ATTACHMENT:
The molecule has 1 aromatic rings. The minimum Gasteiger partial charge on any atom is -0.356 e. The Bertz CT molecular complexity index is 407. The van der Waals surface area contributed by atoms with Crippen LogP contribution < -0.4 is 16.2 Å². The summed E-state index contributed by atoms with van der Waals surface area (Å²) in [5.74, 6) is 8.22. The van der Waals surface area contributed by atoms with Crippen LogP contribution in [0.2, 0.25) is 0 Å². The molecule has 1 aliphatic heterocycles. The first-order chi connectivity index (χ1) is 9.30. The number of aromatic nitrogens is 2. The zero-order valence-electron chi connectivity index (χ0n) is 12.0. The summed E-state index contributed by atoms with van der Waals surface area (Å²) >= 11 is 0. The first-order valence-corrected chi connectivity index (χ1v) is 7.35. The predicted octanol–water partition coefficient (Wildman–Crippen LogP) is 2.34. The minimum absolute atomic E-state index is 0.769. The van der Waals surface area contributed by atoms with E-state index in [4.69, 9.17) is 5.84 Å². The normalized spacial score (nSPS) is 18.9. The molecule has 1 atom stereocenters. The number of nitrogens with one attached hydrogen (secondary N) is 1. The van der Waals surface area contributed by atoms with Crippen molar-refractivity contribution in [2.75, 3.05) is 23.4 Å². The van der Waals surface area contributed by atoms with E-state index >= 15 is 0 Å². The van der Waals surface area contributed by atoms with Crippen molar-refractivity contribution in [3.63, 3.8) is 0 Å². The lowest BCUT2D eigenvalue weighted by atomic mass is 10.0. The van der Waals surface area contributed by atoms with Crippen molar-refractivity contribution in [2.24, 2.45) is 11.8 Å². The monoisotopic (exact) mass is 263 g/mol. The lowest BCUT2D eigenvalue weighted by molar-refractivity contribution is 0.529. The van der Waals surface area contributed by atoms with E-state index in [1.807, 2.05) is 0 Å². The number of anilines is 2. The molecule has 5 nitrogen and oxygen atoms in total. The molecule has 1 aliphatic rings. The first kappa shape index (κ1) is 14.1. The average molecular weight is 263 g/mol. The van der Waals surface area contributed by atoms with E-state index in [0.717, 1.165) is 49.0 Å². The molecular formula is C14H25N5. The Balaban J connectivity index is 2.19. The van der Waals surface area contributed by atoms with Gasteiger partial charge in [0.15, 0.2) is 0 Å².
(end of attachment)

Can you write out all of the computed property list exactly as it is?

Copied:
The molecule has 1 aromatic rings. The minimum Gasteiger partial charge on any atom is -0.356 e. The Bertz CT molecular complexity index is 407. The van der Waals surface area contributed by atoms with Crippen LogP contribution < -0.4 is 16.2 Å². The summed E-state index contributed by atoms with van der Waals surface area (Å²) in [5.74, 6) is 8.22. The van der Waals surface area contributed by atoms with Crippen LogP contribution in [0.2, 0.25) is 0 Å². The molecule has 1 aliphatic heterocycles. The first-order chi connectivity index (χ1) is 9.30. The number of aromatic nitrogens is 2. The zero-order valence-electron chi connectivity index (χ0n) is 12.0. The summed E-state index contributed by atoms with van der Waals surface area (Å²) >= 11 is 0. The first-order valence-corrected chi connectivity index (χ1v) is 7.35. The predicted octanol–water partition coefficient (Wildman–Crippen LogP) is 2.34. The minimum absolute atomic E-state index is 0.769. The van der Waals surface area contributed by atoms with E-state index in [4.69, 9.17) is 5.84 Å². The normalized spacial score (nSPS) is 18.9. The molecule has 1 atom stereocenters. The number of nitrogens with one attached hydrogen (secondary N) is 1. The van der Waals surface area contributed by atoms with Crippen molar-refractivity contribution in [2.75, 3.05) is 23.4 Å². The van der Waals surface area contributed by atoms with E-state index >= 15 is 0 Å². The van der Waals surface area contributed by atoms with Crippen molar-refractivity contribution in [3.63, 3.8) is 0 Å². The lowest BCUT2D eigenvalue weighted by atomic mass is 10.0. The van der Waals surface area contributed by atoms with Crippen molar-refractivity contribution in [2.24, 2.45) is 11.8 Å². The monoisotopic (exact) mass is 263 g/mol. The lowest BCUT2D eigenvalue weighted by molar-refractivity contribution is 0.529. The van der Waals surface area contributed by atoms with E-state index in [1.807, 2.05) is 0 Å². The number of anilines is 2. The molecule has 5 nitrogen and oxygen atoms in total. The molecule has 1 aliphatic rings. The first kappa shape index (κ1) is 14.1. The average molecular weight is 263 g/mol. The van der Waals surface area contributed by atoms with E-state index in [0.717, 1.165) is 49.0 Å². The molecular formula is C14H25N5. The Balaban J connectivity index is 2.19. The van der Waals surface area contributed by atoms with Gasteiger partial charge in [0.15, 0.2) is 0 Å².